Kate McLaren is a watercolour painter who is inspired by the beauty and fragility of the natural world. This series of paintings was begun last year in response to both climate change and the global pandemic. Taken together these events are a vivid reminder of the uncertain future of all living species on earth.
Kate was drawn to watercolour while a teenager in London, Ontario. Over the years she studied at the Doon School of Fine Arts, near Waterloo, the Ottawa School of Art, and more recently, with watercolour artist Rosy Somerville from Carp, Ontario.
Kate now lives in Perth with her husband after leaving Ottawa and the professional world of international development. Perth might be home, but if home is where the heart is, then it’s close to Denbigh at the Marquardt family homestead and lake in the Addington Highlands. Each year she watches with growing trepidation as the effects of environmental degradation and climate change bring invasive species into the old fields, and loss of habitat for native plants and animals in the forests and lake. These changes are the creative force behind her paintings.
Clouds and Cedars, Marquardt Lake, watercolour, 22×30.
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I liked the challenge of painting the reflection of the cedars and clouds in the water as they were being disturbed by slight ripples along the shoreline.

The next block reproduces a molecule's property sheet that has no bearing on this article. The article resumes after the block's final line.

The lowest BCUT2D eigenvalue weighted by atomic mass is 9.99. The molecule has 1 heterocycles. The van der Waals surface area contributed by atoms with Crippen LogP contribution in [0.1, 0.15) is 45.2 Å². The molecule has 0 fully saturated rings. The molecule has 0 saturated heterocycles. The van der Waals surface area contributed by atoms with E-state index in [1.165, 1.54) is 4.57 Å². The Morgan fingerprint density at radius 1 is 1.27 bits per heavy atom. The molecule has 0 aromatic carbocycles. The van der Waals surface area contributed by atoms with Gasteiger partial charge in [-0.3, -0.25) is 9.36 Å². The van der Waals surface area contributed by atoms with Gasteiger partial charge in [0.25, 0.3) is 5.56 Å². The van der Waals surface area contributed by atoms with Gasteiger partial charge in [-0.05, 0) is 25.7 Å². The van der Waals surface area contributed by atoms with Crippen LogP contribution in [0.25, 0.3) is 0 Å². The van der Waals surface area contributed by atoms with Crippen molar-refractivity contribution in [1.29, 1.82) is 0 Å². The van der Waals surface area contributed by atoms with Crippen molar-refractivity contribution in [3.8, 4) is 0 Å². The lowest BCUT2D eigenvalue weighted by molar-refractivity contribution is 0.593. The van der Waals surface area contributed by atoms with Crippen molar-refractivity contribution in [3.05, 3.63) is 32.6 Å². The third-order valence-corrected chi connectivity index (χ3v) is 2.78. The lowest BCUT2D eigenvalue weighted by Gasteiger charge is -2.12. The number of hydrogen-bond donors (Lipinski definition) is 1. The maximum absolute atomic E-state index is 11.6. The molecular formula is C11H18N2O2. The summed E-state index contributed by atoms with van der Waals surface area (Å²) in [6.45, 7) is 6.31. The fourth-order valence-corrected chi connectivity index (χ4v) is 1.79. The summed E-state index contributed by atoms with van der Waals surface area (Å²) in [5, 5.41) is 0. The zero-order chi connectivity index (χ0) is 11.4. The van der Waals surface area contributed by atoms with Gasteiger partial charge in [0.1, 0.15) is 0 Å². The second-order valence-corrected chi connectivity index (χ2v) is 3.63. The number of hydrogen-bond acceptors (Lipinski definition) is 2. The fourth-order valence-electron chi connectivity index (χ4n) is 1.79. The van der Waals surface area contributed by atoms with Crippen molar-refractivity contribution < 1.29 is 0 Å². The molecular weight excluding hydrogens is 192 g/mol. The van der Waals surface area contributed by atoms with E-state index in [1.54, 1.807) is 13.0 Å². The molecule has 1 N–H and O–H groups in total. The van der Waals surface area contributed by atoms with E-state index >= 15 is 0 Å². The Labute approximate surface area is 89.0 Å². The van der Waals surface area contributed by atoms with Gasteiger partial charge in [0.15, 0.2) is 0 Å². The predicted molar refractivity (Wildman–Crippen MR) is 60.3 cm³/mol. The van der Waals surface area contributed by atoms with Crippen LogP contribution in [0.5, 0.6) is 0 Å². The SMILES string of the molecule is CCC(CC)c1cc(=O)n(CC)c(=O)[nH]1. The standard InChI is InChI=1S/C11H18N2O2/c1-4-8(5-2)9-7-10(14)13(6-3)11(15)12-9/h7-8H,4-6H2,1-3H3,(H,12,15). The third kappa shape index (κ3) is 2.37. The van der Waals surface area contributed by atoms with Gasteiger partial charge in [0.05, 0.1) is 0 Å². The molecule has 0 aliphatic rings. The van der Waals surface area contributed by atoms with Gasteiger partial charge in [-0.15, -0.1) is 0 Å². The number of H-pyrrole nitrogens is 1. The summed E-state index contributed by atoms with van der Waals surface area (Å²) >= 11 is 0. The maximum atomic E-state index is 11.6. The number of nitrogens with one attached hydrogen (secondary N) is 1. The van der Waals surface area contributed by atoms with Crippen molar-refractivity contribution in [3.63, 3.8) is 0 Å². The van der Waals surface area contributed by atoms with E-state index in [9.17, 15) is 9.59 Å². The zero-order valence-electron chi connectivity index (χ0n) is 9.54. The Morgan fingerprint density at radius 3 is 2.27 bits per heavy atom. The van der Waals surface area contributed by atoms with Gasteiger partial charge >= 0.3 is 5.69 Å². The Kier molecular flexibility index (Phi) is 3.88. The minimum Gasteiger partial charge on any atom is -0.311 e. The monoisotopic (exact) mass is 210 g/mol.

Criss Cross, watercolour, 22×30.
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View from the floating dock at Marquardt Lake near Denbigh, where I have spent many hours noticing how the ripples and waves intersect as they move towards the shore.
Fernwalk, watercolour collage with gouache, 11×15.
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I love the bright greens of the ferns that grow along the edges of the forest near our summer home. The fern image is made by soaking a fern tip in paint and stamping it on paper. The violet flowers and leaves are real.
Gale Force, watercolour, 22 x 30.
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This painting was inspired by the powerful images of uncontrolled wild fires along the coast of Oregon earlier this spring. These fires were fed by years of drought and the hot winds blowing over the mountains. They are an undeniable result of our warming climate.
Rosy’s Lake, watercolour 22×30.
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The intense colour in this painting reflects a sense of foreboding that’s lurking beneath the beauty of the lake. The original location is a small lake in the Carp Hills, close to the home of Rosy Somerville.
Shoreline Sculpture, watercolour, 22×30.
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A fallen branch at the edge of Marquardt Lake. I was on the floating dock, watching how the clouds created wavy white reflections in the swirling water where the bleached branch hit the surface.